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Is the Western dead?

14 minutes

550 million years of human evolution

1 minute

Searching for wives

12 minutes

Being 97

18 minutes

20 Hz

5 minutes

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How Westerns captured the American psyche and eventually bit the dust

A staple of American cinema since the release of the silent film The Great Train Robbery in 1903, the Western arguably became its defining genre with the release of Stagecoach in 1939 – the first of nine Western collaborations between the iconic duo of director John Ford and actor John Wayne. For the next several decades, Westerns evolved with the times, embracing an American mythos of freedom and opportunity before filmmakers such as Sergio Leone began using the language of the genre to reflect the more cynical mood of the Vietnam era. Part of a film-analysis series from the Museum of Modern Art (MoMA) in New York, this video essay by the US film critic Dave Kehr discusses how the Western helped to define the language of American film until modern filmmakers began adopting Western signifiers for shorthand, self-reference and parody, leaving the genre itself more or less in the dust.

Commentary: Dave Kehr

Website: The Museum of Modern Art

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Human to fish, and back again: a brisk walk through our evolutionary history

Via stints as reptiles, rodents and fish with feet, the evolution of humans is as meandering as it is extraordinary. Reminiscent of a similar sequence from Carl Sagan’s iconic TV series Cosmos (1980), this short animation traces human evolutionary history back 550 million years to a small, primitive fish known as Metaspriggina, believed to be an early ancestor of all living vertebrates. The result is an enlightening overview, not only of our own curious lineage, but of the unpredictable turns that evolution can take for all species.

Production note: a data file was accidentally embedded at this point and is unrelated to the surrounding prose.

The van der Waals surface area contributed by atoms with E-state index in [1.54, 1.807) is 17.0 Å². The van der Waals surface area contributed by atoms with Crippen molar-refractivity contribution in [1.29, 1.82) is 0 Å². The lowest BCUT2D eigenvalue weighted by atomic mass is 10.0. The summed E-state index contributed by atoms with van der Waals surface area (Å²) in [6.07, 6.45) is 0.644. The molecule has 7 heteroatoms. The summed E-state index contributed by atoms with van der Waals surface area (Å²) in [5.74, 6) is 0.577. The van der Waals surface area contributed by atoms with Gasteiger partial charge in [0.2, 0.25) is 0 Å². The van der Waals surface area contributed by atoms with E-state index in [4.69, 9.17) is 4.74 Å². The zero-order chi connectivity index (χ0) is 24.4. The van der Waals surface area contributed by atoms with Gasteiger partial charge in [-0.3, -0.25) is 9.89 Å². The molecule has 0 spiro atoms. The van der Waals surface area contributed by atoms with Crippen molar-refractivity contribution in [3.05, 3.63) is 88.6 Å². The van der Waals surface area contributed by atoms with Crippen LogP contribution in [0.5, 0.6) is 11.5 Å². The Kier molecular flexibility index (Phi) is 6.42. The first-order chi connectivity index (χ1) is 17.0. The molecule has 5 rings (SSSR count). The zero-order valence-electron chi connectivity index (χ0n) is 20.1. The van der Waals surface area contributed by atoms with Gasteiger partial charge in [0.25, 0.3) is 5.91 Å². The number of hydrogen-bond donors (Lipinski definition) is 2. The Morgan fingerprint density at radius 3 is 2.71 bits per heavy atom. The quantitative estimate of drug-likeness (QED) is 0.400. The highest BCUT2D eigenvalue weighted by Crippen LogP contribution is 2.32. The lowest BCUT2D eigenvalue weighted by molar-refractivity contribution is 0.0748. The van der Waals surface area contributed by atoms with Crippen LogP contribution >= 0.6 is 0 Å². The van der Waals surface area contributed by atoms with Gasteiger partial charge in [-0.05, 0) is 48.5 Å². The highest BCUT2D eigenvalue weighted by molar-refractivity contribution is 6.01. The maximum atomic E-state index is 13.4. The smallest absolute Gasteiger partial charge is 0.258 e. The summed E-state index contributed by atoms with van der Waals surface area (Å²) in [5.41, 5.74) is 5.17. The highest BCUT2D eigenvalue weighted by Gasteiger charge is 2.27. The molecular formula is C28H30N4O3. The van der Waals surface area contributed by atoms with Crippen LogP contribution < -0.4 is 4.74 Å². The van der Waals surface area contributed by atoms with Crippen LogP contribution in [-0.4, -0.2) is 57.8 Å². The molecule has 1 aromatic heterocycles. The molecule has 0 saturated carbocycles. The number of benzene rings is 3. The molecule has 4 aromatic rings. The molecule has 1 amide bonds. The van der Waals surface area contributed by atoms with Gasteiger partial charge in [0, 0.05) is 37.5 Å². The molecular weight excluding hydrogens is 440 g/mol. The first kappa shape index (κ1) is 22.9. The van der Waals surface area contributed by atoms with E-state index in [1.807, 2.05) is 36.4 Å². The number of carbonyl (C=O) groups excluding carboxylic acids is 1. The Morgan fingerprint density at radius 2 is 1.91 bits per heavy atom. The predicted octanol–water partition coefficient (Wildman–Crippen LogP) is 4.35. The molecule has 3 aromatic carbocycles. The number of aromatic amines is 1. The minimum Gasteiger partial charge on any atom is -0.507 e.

Director: Jurian Möller

Website: EVO

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Snap matchmaking: Indian expats seek the perfect picture to get a wife back home

In Singapore’s bustling Little India stands a small photography studio that specialises in helping young men – primarily migrant workers from India – find brides back home. The hundreds of portraits that cover the shop’s walls are testament to the hope that a just-right photo is the route towards a good marriage. Searching for Wives follows a charming truck-driver named Partha as he poses for his portrait to enchant a potential wife and, perhaps even more important, her family. In an era where seeking a match via a single photo and just a few bits of information has become commonplace, the Bhutanese filmmaker Zuki Juno Tobgye offers a rather different perspective on the intersection between technology and traditional arranged marriage.

Director: Zuki Juno Tobgye

Producer: Vigneswari Nagaraj

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An ageing philosopher returns to the essential question: ‘What is the point of it all?’

‘Being 97 has been an interesting experience.’